Mayor Pete Buttigieg told MSNBC that he will not skip the first Democratic presidential debate tomorrow despite the ongoing crisis around a police shooting in South Bend, Indiana because “we have to be able to do many things at once.”
He added: “These things express themselves in so many different ways. And what I found on that stage at that town hall was, it was my job to absorb all of that pain, absorb all of that anguish, knowing that I could talk about all of the things we’ve done, but clearly we haven’t done enough. And accepting responsibility for that because I’m in charge.”
First Read: “The biggest disadvantage of going on the first night of the Democratic debates is that the coverage has a potential shelf life of 24 hours — before the second debate begins. So even if you stand out, does that get overshadowed starting at 9:00 pm ET on Thursday, when Biden, Bernie, Harris and Buttigieg take the stage?”
Sahil Chinoy: “The Republican Party leans much farther right than most traditional conservative parties in Western Europe and Canada, according to an analysis of their election manifestos. It is more extreme than Britain’s Independence Party and France’s National Rally (formerly the National Front), which some consider far-right populist parties.”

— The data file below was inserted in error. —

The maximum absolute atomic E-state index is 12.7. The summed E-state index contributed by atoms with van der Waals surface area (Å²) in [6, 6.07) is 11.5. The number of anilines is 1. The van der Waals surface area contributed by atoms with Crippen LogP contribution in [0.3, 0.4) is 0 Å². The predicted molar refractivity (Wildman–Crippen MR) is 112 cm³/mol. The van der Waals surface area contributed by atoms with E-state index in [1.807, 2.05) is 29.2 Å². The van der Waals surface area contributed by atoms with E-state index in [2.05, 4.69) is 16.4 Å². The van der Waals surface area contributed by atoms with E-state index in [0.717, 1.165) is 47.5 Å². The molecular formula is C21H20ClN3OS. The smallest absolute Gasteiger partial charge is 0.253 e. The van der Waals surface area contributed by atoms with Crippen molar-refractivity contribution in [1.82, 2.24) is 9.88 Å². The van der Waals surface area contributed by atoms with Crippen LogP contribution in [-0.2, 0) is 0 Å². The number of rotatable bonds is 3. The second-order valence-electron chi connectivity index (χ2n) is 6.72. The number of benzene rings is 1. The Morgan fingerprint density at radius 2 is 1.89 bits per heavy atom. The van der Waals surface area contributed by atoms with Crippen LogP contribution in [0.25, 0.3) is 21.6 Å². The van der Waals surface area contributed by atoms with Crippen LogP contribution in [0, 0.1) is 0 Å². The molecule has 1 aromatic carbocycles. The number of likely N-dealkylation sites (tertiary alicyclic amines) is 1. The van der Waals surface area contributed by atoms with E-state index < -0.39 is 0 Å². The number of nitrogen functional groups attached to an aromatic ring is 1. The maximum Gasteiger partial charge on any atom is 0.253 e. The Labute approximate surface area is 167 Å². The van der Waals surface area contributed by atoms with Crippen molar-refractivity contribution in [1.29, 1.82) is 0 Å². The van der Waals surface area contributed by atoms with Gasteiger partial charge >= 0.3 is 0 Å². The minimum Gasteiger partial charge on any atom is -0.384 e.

“The Democrats fall closer to mainstream left and center-left parties in other countries, like the Social Democratic Party in Germany and Britain’s Labour Party, according to their manifestos’ scores.”
“And the United States’ political center of gravity is to the right of other countries’, partly because of the lack of a serious left-wing party.”
Former Arizona Republican Party executive director Nathan Sproul explains in USA Today why his state could go either way in the 2020 presidential election.
“Even though Arizona is a border state, there is compelling evidence to suggest that ‘build the wall’ rhetoric works better in the Midwest than in Arizona. Our significant Hispanic population has always had a reason to vote Republican when the candidates were Bush and McCain. They both touted guest worker programs and trade with Mexico.”
Also important: “The members of the Church of Jesus Christ of Latter-day Saints are one of the most significant voting blocs in Arizona. However, it is far too simple to cluster all these people into the GOP vote. Throughout eastern Arizona, most Latter-day Saints are Democrats. They are the quintessential swing voter.”
Lynn Vavreck: “As you prepare to watch the first primary debate Wednesday-Thursday (and the 11 to follow), let go of the notion that any single moment is going to shift the state of the race overnight. That is not to say that debates aren’t important, but real consequences tend to emerge only in the days and weeks after the debate as the news media, candidates and voters react.”
“It’s easy to believe the stakes are high. Tens of millions of people watch. Opponents take aim at one another. Anything can happen. Some famous debate moments include Gerald Ford’s comment that ‘there is no Soviet domination of Eastern Europe’; Michael Dukakis’s emotionless response on whether he would support the death penalty if his wife were raped and murdered; Ronald Reagan’s quip that ‘I am not going to exploit, for political purposes, my opponent’s youth and inexperience.’”
“Data suggests, however, that none of these memorable moments changed election outcomes.”